Microstructural analysis, such as grain size and boundary determination, and quantitative analysis of crystallographic orientation, can be carried out using EBSD (Electron BackScatter Diffraction).
EBSD differentiates between different crystalline phases on the basis of differences in crystallographic parameters within the sample. This means that if different phases within a sample have similar crystal structures it can be difficult to differentiate between them using only EBSD. In these cases, it can be useful to combine EBSD with a technique that differentiates based on chemical differences, such as EDS (Energy Dispersive Spectrometry).
The TruPhase tool, in the AZtec® from Oxford Instruments, allows differences between phases of extremely similar crystal structures to be seen by taking account of chemical differences. TruPhase takes both EDS and EBSD measurements from the sample and in instances where the electron backscattered pattern (EBSP) is not conclusive the EDS data can be used to rank the EBSD data.
TruPhase can be ran during the collection of EBSD data with no impact on the duration of the experiment. In addition, TruPhase can also be ran following data collection or on saved data sets.
This article will explore the analysis of a Ni-based superalloy to demonstrate this method. Ni-based superalloys are heavily utilized in the aerospace sector, where they are used in turbines, meaning they must have excellent temperature performance and a high yield strength.
Precipitation hardening is used to produce secondary phase precipitates through the addition of alloy elements, which increase the yield strength and provide the required high temperature performance.
Characterising the second phases is essential in understanding this precipitation hardening mechanism and EBSD is used to investigate and identify these precipitates.
The sample in this example has a complex microstructure that has a nickel matrix with a number of different secondary phases embedded within it. These include rounded Nb/Ti carbonitride precipitates and pervasive needle-like Nb-rich δ precipitates (Figure 1a).
Figure 1a. An EBSD band contrast map, illustrating the nickel matrix coupled with the needle-like Ni-Nb precipitates and the rounded carbonitrides.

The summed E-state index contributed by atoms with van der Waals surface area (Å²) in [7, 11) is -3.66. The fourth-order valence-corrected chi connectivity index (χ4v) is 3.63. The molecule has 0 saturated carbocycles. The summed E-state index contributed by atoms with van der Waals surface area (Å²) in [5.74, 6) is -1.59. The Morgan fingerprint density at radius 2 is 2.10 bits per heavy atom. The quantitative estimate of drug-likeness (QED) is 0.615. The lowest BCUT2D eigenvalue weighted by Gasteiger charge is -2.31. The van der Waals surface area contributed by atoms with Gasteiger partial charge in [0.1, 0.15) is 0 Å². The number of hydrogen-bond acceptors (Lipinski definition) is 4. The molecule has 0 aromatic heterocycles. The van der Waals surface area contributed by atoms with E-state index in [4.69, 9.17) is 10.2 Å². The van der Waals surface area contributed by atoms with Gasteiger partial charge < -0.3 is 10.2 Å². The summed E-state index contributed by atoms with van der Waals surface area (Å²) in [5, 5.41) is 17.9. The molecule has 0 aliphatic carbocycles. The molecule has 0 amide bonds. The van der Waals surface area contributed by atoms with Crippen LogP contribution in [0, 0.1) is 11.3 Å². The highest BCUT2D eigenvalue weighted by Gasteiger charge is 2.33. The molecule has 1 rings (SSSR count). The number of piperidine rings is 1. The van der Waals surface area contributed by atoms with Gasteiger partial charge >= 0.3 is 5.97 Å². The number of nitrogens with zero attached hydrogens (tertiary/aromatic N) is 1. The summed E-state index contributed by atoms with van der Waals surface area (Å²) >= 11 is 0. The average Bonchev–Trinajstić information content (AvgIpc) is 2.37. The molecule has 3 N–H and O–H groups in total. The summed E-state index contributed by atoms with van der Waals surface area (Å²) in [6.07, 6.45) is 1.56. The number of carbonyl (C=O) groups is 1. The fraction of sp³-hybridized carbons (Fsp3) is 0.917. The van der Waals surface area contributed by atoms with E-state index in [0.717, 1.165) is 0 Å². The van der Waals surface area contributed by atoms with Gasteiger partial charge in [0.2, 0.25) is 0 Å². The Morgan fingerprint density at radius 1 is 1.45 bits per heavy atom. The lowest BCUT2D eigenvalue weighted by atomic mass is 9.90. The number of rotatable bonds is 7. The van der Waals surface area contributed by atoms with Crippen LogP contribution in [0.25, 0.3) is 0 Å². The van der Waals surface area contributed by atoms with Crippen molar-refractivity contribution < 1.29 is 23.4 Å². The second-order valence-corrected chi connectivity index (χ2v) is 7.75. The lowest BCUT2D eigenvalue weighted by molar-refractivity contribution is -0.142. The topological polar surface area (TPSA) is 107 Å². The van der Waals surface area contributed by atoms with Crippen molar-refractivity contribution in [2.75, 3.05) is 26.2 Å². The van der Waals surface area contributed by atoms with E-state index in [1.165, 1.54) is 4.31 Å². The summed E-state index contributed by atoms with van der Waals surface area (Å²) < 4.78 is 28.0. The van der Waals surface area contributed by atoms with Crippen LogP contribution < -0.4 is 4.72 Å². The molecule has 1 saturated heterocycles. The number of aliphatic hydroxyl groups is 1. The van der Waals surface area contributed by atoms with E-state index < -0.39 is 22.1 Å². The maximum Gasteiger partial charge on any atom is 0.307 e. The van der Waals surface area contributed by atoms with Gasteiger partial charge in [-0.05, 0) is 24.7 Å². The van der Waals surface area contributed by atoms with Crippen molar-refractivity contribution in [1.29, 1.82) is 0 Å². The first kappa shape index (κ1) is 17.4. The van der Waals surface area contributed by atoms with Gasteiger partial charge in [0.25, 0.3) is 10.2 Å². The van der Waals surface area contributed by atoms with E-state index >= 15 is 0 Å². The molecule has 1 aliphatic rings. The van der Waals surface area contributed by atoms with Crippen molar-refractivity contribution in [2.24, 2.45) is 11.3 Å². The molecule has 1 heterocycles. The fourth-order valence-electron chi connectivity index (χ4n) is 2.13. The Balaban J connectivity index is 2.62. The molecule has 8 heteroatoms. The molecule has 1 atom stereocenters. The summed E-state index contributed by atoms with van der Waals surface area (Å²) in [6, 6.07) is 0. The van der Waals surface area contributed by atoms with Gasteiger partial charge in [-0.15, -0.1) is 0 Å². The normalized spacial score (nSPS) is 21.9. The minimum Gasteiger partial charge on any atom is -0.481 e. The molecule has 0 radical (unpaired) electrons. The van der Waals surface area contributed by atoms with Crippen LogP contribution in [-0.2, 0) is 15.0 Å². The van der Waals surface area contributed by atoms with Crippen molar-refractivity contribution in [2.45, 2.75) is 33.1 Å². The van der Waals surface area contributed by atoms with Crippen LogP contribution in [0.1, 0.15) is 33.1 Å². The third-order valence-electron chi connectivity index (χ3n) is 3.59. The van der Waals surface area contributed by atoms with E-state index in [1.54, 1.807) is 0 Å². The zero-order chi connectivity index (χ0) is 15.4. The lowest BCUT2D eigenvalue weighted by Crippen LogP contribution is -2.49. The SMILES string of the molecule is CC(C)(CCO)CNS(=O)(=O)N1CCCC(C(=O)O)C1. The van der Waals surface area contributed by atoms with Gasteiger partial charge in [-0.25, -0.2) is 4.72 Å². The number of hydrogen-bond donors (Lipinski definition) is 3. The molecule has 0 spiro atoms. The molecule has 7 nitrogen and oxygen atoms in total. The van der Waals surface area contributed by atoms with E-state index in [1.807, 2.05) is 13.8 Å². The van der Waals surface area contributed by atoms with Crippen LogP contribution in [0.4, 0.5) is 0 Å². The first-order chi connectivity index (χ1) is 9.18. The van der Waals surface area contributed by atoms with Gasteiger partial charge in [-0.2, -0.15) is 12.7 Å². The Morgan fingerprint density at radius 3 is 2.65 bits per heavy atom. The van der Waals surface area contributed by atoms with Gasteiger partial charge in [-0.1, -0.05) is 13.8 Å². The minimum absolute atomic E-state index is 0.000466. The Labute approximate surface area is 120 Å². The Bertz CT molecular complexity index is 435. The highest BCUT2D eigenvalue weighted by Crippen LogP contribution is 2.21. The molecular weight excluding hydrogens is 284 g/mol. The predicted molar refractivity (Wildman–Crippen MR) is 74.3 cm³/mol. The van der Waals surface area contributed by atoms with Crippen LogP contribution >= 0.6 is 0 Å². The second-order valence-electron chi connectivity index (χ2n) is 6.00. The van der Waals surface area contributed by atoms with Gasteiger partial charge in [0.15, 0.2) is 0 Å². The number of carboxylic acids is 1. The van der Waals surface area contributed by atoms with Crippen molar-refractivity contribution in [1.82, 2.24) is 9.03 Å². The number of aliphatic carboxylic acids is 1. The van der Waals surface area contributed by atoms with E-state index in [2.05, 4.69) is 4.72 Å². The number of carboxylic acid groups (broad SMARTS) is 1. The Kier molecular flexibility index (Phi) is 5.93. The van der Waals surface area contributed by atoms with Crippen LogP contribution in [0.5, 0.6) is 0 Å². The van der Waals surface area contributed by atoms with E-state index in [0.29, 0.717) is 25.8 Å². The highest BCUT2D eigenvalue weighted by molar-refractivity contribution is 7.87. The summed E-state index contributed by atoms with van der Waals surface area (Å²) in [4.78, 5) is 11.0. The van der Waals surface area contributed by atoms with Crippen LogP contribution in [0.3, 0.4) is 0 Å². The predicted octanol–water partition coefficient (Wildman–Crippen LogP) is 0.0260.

The δ phase can be differentiated from the nickel surrounding it using only EBSD, however the carbonitride region is of high crystallographic similarity to the nickel – they have similarly sized unit cells, both have FCC structure and are in the same space group (225, see Table 1). These similarities make it hard to differentiate between them using only EBSD (Figure 1b).
Table 1. Crystallographic properties of the phases in the superalloy. Phases that are highlighted in blue are difficult to differentiate by EBSD alone.
||Unit cell parameters
||a = 3.57Å
||a = 5.12 Å, b = 4.26 Å, c = 4.57Å
||a = 4.46 Å
||a = 4.24 Å
Figure 1b. A standard EBSD phase map solved against the two phases Ni and d-Ni3Nb. Although the matrix and d-phases are readily distinguished, many of the carbonitrides index as Ni.
Whilst these phases have similar crystal properties, they have different chemistries. Taking an X-ray image shows that the carbonitrides have higher Nb and Ti concentrations, and a lower Ni concentration; whereas the needle-like precipitates have higher Ni and Nb concentrations (Figures 1c, d, e). These chemical differences can be seen using TruPhase.
Figure 1c, d, e. Ni, Nb and Ti X-ray maps show relative concentration of Ni, Nb and Ti.
A reference spectrum was collected from the nickel matrix and each of the Ti/Nb carbonitrides and the EDS and EBSP measurements were then taken simultaneously.
At points where the EBSD data suggests more than one possible phase the EDS data and the reference spectrum are used to rank the possible solutions, and this ranking is used to determine the correct EBSP solution. This means that phases of similar crystallographic properties can be accurately differentiated (Figure 1f).
Figure 1f. The application of AZtecTruPhase enables an accurate identification of the phases in the Ni superalloy.
AZtec provides users with the powerful combination of EBSD and EDS, meaning even crystallographically similar phases can be differentiated on a basis of their chemistry. This has been demonstrated in the case of a Ni-superalloy which contained a range of precipitates.
The identification of different phases within alloys is important for the elucidation of the mechanisms by which precipitation occurs.
This information has been sourced, reviewed and adapted from materials provided by Oxford Instruments NanoAnalysis.
For more information on this source, please visit Oxford Instruments NanoAnalysis.